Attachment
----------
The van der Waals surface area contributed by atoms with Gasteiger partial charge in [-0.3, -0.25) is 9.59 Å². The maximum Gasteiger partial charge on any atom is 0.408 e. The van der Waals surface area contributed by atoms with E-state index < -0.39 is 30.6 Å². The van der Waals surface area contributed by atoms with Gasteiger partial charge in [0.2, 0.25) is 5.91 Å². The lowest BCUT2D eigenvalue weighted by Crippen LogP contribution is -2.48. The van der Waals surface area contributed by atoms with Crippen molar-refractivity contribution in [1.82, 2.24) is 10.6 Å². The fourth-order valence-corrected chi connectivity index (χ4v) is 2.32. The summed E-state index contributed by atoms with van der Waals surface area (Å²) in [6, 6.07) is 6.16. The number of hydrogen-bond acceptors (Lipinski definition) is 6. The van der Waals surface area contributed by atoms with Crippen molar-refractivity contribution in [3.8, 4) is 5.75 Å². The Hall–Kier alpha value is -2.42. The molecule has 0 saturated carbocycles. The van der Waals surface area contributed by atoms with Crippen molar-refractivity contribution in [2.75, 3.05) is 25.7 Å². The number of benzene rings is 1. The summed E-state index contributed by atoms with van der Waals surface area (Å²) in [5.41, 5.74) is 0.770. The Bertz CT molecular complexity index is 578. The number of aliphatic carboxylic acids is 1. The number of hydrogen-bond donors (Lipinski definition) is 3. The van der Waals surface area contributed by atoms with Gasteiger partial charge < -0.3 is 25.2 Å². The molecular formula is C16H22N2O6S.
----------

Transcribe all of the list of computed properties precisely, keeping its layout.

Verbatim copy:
The van der Waals surface area contributed by atoms with Gasteiger partial charge in [-0.3, -0.25) is 9.59 Å². The maximum Gasteiger partial charge on any atom is 0.408 e. The van der Waals surface area contributed by atoms with E-state index < -0.39 is 30.6 Å². The van der Waals surface area contributed by atoms with Gasteiger partial charge in [0.2, 0.25) is 5.91 Å². The lowest BCUT2D eigenvalue weighted by Crippen LogP contribution is -2.48. The van der Waals surface area contributed by atoms with Crippen molar-refractivity contribution in [1.82, 2.24) is 10.6 Å². The fourth-order valence-corrected chi connectivity index (χ4v) is 2.32. The summed E-state index contributed by atoms with van der Waals surface area (Å²) in [6, 6.07) is 6.16. The number of hydrogen-bond acceptors (Lipinski definition) is 6. The van der Waals surface area contributed by atoms with Crippen molar-refractivity contribution in [3.8, 4) is 5.75 Å². The Hall–Kier alpha value is -2.42. The molecule has 0 saturated carbocycles. The van der Waals surface area contributed by atoms with Crippen molar-refractivity contribution in [2.75, 3.05) is 25.7 Å². The number of benzene rings is 1. The summed E-state index contributed by atoms with van der Waals surface area (Å²) in [5.41, 5.74) is 0.770. The Bertz CT molecular complexity index is 578. The number of aliphatic carboxylic acids is 1. The number of hydrogen-bond donors (Lipinski definition) is 3. The van der Waals surface area contributed by atoms with Gasteiger partial charge < -0.3 is 25.2 Å². The molecular formula is C16H22N2O6S.